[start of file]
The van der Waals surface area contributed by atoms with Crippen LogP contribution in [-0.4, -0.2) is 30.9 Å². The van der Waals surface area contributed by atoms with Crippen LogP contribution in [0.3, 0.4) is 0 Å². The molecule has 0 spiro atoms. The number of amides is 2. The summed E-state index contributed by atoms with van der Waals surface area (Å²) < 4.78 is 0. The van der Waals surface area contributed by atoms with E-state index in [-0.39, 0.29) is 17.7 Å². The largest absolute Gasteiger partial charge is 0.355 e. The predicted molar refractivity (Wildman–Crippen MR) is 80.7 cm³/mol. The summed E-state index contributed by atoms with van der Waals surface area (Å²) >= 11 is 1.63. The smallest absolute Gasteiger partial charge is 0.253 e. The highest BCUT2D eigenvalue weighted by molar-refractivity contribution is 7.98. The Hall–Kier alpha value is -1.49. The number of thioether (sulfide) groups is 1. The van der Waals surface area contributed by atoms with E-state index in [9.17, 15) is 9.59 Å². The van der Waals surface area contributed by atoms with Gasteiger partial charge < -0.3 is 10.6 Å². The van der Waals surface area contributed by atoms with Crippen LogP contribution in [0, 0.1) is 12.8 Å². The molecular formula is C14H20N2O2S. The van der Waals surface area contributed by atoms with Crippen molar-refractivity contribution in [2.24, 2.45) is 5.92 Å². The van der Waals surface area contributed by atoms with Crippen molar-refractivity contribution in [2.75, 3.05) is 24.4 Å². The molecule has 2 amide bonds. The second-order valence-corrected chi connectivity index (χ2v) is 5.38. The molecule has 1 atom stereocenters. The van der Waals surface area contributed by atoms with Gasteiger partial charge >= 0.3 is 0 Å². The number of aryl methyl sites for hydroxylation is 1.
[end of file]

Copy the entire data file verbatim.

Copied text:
The van der Waals surface area contributed by atoms with Crippen LogP contribution in [-0.4, -0.2) is 30.9 Å². The van der Waals surface area contributed by atoms with Crippen LogP contribution in [0.3, 0.4) is 0 Å². The molecule has 0 spiro atoms. The number of amides is 2. The summed E-state index contributed by atoms with van der Waals surface area (Å²) < 4.78 is 0. The van der Waals surface area contributed by atoms with E-state index in [-0.39, 0.29) is 17.7 Å². The largest absolute Gasteiger partial charge is 0.355 e. The predicted molar refractivity (Wildman–Crippen MR) is 80.7 cm³/mol. The summed E-state index contributed by atoms with van der Waals surface area (Å²) >= 11 is 1.63. The smallest absolute Gasteiger partial charge is 0.253 e. The highest BCUT2D eigenvalue weighted by molar-refractivity contribution is 7.98. The Hall–Kier alpha value is -1.49. The number of thioether (sulfide) groups is 1. The van der Waals surface area contributed by atoms with E-state index in [9.17, 15) is 9.59 Å². The van der Waals surface area contributed by atoms with Gasteiger partial charge < -0.3 is 10.6 Å². The van der Waals surface area contributed by atoms with Crippen LogP contribution in [0, 0.1) is 12.8 Å². The molecular formula is C14H20N2O2S. The van der Waals surface area contributed by atoms with Crippen molar-refractivity contribution in [2.24, 2.45) is 5.92 Å². The van der Waals surface area contributed by atoms with Crippen molar-refractivity contribution in [2.75, 3.05) is 24.4 Å². The molecule has 2 amide bonds. The second-order valence-corrected chi connectivity index (χ2v) is 5.38. The molecule has 1 atom stereocenters. The van der Waals surface area contributed by atoms with Gasteiger partial charge >= 0.3 is 0 Å². The number of aryl methyl sites for hydroxylation is 1.